AMERICAS Guatemala (Security threat level – 4): On 29 July...
Peru (Security threat level – 3): On 16 June 2021, the minister of education announced that as of 21 June, the ongoing 2100-0400 local time (0200-0900 UTC) coronavirus-related nightly curfew in the capital Lima and the adjacent district of Callao will begin two hours later. The shortened nightly curfew, which will run from 2300-0400 local time, will then be in effect until 11 July. The upcoming change in curfew hours corresponds to the government’s decision to downgrade the COVID-19 risk level for the two aforementioned locations to high from very high on its three-tier system due to decreases in the number of locally transmitted COVID-19 cases. However, the prohibition on driving private vehicles will remain in place.
Puerto Rico (Security threat level – 2): On 16 June 2021, three units of Puerto Rico’s electricity transmission and distribution system went offline for unknown reasons, causing widespread blackouts throughout the island. Power was restored to the 347,000 affected customers after approximately six hours of disruption. The cause of the latest grid malfunction is under investigation; the island’s electric grid has experienced significant issues, especially since Hurricane Maria damaged the infrastructure in 2017. Puerto Rico’s power grid most recently suffered a major outage on 10 June after an explosion and subsequent fire at the Monacillo power plant in the capital city San Juan, which left 700,000 homes and businesses without electricity. Luma — the private company responsible for power distribution on the island — experienced a distributed denial of service (DDoS) attack that prevented customers from accessing their accounts on the company’s website prior to the 10 June explosion, although investigators have so far failed to find any relation between the cyberattack and the substation explosion.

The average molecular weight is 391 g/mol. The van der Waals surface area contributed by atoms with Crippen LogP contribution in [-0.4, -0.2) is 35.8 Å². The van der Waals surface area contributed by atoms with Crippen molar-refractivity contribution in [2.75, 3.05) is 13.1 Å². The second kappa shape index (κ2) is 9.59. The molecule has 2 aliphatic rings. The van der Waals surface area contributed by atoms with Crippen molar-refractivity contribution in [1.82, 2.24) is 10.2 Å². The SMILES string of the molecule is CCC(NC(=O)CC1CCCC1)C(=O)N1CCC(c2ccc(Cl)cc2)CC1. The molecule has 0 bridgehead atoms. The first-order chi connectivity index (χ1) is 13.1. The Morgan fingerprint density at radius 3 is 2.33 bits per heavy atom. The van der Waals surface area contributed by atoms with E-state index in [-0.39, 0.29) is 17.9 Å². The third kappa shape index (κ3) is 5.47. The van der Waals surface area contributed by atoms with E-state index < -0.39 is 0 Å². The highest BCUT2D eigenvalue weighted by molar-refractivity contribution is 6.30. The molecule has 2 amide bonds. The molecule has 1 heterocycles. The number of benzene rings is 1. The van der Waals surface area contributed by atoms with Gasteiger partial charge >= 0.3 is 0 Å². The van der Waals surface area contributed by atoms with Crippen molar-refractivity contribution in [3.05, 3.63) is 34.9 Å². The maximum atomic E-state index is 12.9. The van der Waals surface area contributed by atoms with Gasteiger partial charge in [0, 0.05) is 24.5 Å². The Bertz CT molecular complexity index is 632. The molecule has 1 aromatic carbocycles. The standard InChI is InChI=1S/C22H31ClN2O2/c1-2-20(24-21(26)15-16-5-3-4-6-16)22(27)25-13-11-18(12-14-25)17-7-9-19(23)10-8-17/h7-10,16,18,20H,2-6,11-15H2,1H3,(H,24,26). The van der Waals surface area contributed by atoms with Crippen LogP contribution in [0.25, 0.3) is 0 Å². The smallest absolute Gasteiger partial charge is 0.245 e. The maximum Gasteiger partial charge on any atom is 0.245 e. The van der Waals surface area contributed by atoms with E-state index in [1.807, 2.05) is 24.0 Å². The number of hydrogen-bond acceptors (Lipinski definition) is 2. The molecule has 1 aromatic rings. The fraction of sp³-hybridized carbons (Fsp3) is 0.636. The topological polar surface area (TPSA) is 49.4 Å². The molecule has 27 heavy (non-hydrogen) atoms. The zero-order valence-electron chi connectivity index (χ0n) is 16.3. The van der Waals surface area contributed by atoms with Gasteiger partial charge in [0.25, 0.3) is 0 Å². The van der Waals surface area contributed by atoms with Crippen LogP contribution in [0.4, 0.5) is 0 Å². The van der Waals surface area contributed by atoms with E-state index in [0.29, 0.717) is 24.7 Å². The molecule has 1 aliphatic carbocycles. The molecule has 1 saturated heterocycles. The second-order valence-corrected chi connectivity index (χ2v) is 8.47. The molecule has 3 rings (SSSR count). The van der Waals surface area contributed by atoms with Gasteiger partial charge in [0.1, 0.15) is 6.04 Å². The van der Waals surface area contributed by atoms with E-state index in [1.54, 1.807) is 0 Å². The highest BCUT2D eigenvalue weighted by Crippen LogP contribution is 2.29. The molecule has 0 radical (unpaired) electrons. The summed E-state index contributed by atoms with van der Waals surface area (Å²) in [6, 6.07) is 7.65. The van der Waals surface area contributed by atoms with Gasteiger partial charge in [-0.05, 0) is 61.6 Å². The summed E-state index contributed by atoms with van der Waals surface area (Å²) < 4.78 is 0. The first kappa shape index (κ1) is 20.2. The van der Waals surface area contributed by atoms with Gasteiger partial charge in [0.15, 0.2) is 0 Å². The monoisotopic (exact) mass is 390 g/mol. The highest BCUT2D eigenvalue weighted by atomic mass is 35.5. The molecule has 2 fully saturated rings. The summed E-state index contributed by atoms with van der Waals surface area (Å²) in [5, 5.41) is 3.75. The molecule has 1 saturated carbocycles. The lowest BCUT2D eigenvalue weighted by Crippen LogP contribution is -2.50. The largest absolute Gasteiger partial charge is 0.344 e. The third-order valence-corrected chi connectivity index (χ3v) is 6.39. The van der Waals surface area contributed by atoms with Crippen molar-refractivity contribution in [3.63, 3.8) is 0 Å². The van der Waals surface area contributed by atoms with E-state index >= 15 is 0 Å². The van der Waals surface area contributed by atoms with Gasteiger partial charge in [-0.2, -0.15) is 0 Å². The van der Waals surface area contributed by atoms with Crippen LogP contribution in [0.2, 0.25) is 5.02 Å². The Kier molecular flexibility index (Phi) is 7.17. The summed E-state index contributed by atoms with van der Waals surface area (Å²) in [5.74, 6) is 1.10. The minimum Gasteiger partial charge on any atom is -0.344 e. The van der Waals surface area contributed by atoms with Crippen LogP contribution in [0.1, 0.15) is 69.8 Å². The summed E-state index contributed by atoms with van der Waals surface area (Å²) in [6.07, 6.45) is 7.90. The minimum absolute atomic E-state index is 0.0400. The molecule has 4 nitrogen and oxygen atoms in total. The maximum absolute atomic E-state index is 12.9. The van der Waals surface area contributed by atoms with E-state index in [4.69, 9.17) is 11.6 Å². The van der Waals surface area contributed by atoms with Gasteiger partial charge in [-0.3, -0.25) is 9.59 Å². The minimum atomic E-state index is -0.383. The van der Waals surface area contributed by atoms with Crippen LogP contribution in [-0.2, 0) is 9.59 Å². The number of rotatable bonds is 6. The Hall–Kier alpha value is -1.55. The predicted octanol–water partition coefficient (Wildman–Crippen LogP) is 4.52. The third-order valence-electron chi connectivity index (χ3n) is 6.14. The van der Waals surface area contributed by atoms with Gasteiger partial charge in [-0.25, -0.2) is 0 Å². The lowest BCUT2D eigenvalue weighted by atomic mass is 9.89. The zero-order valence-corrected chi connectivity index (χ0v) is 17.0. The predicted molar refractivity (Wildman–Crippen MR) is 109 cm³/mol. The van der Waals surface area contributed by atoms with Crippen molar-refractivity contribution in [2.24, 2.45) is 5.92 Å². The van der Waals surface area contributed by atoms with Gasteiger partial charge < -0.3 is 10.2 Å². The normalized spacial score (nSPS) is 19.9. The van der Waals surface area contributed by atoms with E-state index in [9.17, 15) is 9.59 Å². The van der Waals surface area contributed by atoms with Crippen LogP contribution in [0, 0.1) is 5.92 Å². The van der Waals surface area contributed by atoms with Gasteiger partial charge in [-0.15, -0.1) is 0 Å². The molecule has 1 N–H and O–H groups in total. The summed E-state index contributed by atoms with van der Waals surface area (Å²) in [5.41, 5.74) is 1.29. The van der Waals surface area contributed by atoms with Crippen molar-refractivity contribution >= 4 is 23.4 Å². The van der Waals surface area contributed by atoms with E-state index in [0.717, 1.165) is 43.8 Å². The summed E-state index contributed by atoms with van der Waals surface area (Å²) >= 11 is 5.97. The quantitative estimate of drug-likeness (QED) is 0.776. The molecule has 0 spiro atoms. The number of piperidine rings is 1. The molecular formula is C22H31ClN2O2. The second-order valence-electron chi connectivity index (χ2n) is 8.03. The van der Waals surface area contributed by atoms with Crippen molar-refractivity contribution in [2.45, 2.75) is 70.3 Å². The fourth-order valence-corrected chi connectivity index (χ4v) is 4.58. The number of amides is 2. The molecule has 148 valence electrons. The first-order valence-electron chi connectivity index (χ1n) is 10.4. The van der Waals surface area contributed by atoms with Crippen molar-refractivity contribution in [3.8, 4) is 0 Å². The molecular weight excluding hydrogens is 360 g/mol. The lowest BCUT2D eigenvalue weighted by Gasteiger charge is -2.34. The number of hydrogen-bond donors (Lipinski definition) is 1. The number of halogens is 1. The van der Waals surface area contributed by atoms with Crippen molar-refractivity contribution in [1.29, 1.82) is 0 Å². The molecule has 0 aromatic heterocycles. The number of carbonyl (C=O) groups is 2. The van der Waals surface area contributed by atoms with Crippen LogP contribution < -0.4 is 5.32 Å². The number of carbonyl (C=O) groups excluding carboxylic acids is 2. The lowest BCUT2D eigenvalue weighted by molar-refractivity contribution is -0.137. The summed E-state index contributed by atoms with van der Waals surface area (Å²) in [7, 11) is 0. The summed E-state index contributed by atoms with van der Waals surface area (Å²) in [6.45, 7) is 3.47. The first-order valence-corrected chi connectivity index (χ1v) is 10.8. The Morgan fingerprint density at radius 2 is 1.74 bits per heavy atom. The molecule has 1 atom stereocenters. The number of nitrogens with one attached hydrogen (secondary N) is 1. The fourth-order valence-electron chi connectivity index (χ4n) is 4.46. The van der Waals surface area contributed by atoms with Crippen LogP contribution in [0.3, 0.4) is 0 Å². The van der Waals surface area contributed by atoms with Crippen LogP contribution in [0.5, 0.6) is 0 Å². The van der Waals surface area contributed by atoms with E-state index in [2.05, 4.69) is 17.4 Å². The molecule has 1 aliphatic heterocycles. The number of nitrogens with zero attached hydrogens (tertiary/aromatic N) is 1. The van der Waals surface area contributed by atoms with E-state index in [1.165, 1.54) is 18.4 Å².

Japan (Security threat level – 1): On 17 June 2021, authorities declared the capital Tokyo and the prefectures of Aichi, Fukuoka, Hokkaido, Hyogo, Kyoto and Osaka under a quasi-state of emergency through 11 July due to declining rates of new COVID-19 cases in those areas. The aforementioned locations were previously under a full state of emergency. Okinawa prefecture will remain under a state of emergency during the noted time period, while the state of emergency declarations in Hiroshima and Okayama prefectures have been annulled. As part of the quasi-state of emergency, restaurants and bars may serve alcohol until 1900 local time (1000 UTC) and must close by 2000 local time.
France (Security threat level – 3): On 17 June 2021, authorities lifted the nationwide face mask mandate in outdoor public areas in response to decreasing COVID-19 case numbers. Face masks will still be required indoors and in public areas such as markets and sporting venues. Additionally, the nationwide nightly curfew, which has been in effect since October 2020, will be canceled on 20 June; it was originally scheduled to expire on 30 June.